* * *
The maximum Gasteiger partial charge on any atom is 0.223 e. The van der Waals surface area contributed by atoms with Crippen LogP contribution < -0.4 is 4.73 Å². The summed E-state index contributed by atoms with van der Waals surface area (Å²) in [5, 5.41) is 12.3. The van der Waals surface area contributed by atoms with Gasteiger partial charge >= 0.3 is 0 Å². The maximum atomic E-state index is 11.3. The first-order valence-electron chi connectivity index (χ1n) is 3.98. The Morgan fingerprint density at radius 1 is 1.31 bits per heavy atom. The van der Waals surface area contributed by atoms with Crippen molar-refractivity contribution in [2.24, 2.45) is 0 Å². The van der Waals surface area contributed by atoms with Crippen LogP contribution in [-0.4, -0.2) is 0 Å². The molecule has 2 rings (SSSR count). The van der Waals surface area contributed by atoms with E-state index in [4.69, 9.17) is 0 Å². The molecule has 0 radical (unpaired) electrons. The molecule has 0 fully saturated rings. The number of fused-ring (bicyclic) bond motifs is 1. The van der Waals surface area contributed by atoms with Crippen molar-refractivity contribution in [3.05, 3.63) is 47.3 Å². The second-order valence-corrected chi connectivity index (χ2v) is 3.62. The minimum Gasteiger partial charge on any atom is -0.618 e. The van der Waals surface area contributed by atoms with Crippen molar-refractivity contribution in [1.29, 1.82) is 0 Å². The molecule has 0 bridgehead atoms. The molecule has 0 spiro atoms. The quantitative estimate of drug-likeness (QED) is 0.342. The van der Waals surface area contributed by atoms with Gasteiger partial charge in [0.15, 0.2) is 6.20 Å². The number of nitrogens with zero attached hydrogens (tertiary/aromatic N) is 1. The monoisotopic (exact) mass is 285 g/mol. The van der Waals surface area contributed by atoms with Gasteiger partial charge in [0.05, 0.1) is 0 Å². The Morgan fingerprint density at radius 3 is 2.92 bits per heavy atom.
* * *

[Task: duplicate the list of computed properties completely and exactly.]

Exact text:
The maximum Gasteiger partial charge on any atom is 0.223 e. The van der Waals surface area contributed by atoms with Crippen LogP contribution < -0.4 is 4.73 Å². The summed E-state index contributed by atoms with van der Waals surface area (Å²) in [5, 5.41) is 12.3. The van der Waals surface area contributed by atoms with Gasteiger partial charge >= 0.3 is 0 Å². The maximum atomic E-state index is 11.3. The first-order valence-electron chi connectivity index (χ1n) is 3.98. The Morgan fingerprint density at radius 1 is 1.31 bits per heavy atom. The van der Waals surface area contributed by atoms with Crippen molar-refractivity contribution in [2.24, 2.45) is 0 Å². The van der Waals surface area contributed by atoms with Crippen LogP contribution in [-0.4, -0.2) is 0 Å². The molecule has 2 rings (SSSR count). The van der Waals surface area contributed by atoms with E-state index in [4.69, 9.17) is 0 Å². The molecule has 0 radical (unpaired) electrons. The molecule has 0 fully saturated rings. The number of fused-ring (bicyclic) bond motifs is 1. The van der Waals surface area contributed by atoms with Crippen molar-refractivity contribution in [3.05, 3.63) is 47.3 Å². The second-order valence-corrected chi connectivity index (χ2v) is 3.62. The minimum Gasteiger partial charge on any atom is -0.618 e. The van der Waals surface area contributed by atoms with Crippen molar-refractivity contribution in [1.29, 1.82) is 0 Å². The molecule has 0 bridgehead atoms. The molecule has 0 spiro atoms. The quantitative estimate of drug-likeness (QED) is 0.342. The van der Waals surface area contributed by atoms with Gasteiger partial charge in [0.15, 0.2) is 6.20 Å². The number of nitrogens with zero attached hydrogens (tertiary/aromatic N) is 1. The monoisotopic (exact) mass is 285 g/mol. The van der Waals surface area contributed by atoms with Gasteiger partial charge in [0.05, 0.1) is 0 Å². The Morgan fingerprint density at radius 3 is 2.92 bits per heavy atom.